Showing 31-40 of 123 results

  • LIFE

    Are these really the ‘Golden Years’?

    Life, Parisa Pichitmarn, Published on 14/04/2014

    » Yesterday marked Thailand’s Day of the Elderly, and if Thai customs have conditioned you just right, one of the most disconcerting sights you could possibly witness is of an elderly person still working. Our mentality that we should always care for our parents in old age makes us shudder at the reality of old folks still toiling away to make ends meet.

  • LIFE

    Cartoon loonies

    Life, Parisa Pichitmarn, Published on 05/05/2014

    » Thai characters have recently been making their presence felt on global chatting app Line. Life talks with two local artists about their roads to success and how their stickers don’t bring in a lot of money, but mostly memories of beloved comics

  • LIFE

    The leprosy mission

    Life, Arusa Pisuthipan, Published on 06/05/2014

    » In Thailand, there are more than 500 registered leprosy patients, not to mention the unregistered, according to figures in 2012 from the Department of Disease Control’s Rajprachasamasai Institute working under the Ministry of Public Health to prevent and monitor the prevalence of leprosy in the country.

  • LIFE

    I salute you, scout's honour

    B Magazine, Andrew Biggs, Published on 08/06/2014

    » Back when I was a little boy growing up in Sunnybank, my parents, having exhausted all other attempts at roping in my behaviour, decided that scouts might be a good idea.

  • LIFE

    Gambling is no game

    Life, Arusa Pisuthipan, Published on 01/07/2014

    » The World Cup kicked off in Brazil last month, and it’ll end in two weeks. During this period, the lives of frequent gamblers — both online and offline — have become much more difficult. In Thailand alone, almost 1,000 football gamblers in metropolitan areas were arrested between June 12-23. To break this down, about 870 gamblers, 22 hosts, 16 bookmakers and one online gambling organiser were legally charged. More than 700 football gambling websites in Thailand were shutdown, and these numbers are rising.

  • LIFE

    Declaring dependence

    B Magazine, Andrew Biggs, Published on 06/07/2014

    » In light of last Friday’s American Independence Day celebrations, I am closing my eyes right now and imagining a Thailand devoid of all things American.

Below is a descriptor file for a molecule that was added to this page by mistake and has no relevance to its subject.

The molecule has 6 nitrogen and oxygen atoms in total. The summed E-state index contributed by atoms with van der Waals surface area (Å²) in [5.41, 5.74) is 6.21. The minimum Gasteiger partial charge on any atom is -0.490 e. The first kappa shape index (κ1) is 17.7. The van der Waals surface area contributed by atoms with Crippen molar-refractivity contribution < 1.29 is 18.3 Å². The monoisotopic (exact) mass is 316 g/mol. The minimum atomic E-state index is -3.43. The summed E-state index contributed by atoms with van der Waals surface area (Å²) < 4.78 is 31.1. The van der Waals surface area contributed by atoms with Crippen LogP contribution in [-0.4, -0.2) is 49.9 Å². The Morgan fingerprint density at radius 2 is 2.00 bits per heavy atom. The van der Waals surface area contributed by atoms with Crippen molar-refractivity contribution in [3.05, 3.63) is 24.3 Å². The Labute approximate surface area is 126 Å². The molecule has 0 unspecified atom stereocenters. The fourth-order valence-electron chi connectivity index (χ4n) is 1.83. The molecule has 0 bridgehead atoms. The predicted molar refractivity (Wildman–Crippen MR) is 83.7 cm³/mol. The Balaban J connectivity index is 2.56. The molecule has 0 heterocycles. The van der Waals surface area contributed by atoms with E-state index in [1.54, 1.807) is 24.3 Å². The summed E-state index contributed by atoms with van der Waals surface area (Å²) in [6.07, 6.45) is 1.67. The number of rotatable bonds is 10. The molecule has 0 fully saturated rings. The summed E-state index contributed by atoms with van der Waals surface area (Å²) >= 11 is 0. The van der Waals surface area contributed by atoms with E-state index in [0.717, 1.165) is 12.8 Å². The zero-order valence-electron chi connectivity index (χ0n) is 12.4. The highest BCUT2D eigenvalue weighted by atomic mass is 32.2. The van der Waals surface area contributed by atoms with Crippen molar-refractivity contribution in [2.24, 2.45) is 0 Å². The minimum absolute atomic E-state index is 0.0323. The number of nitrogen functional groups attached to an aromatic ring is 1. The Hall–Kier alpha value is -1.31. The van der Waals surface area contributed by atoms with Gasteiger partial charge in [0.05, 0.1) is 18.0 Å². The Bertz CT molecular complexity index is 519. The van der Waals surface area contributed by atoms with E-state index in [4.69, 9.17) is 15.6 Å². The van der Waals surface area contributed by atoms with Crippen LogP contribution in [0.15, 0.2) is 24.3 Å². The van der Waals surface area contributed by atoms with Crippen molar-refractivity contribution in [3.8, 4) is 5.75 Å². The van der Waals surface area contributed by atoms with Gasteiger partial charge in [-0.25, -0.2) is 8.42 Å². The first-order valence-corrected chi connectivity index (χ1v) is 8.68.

• LIFE

    Let the shop come to you

    B Magazine, Suthon Sukphisit, Published on 06/07/2014

    » If you live around Sukhumvit, Yen Akat or Sathon and want to buy bunches of fresh coriander and spring onions and some pla tu, it will cost you about 60 baht. If you decide to buy it at a market far from the middle of town you’ll need at least 200 baht for transport and a spare two hours. But if you live on the outer fringes of the metropolis — Om Noi or Phutthamonton in Nakhon Pathom; Thaa It or Pak Kret in Nonthaburi; or Lam Luk Ka, Lat Lum Kaeo in Pathum Thani — and you want to get hold of the same coriander, spring onions and fish, you’ll have no problems with transport or price.

  • LIFE

    Sinister Railways of Thailand

    B Magazine, Andrew Biggs, Published on 13/07/2014

    » Two years ago I caught a train from Bangkok to Chiang Mai.

  • LIFE

    Plant lovers have adventure in the palms of their hands

    B Magazine, Published on 07/09/2014

    » Adventurous palm lovers are in for a wonderful time exploring the jungles of Sarawak in Borneo, Malaysia, the national parks of Darwin, Australia, and possibly the eastern Himalayan foothills of India to see palms in their natural habitat. Also on the agenda are Singapore's Gardens by the Bay and Botanic Gardens, this time to see palms in cultivation. There is only one catch: to be able to join these expeditions and get a chance to brush shoulders with elite plant people, you have to be a member of the International Palm Society (IPS), the largest society of palm enthusiasts in the world.

  • LIFE

    The secret garden

    Life, Sirinya Wattanasukchai, Published on 24/09/2014

    » It was time to go home after a long day’s work. But Worakamol Hin-on had a last mission to complete before catching the shuttle bus — to grab some basil leaves in the factory’s garden for her dinner.

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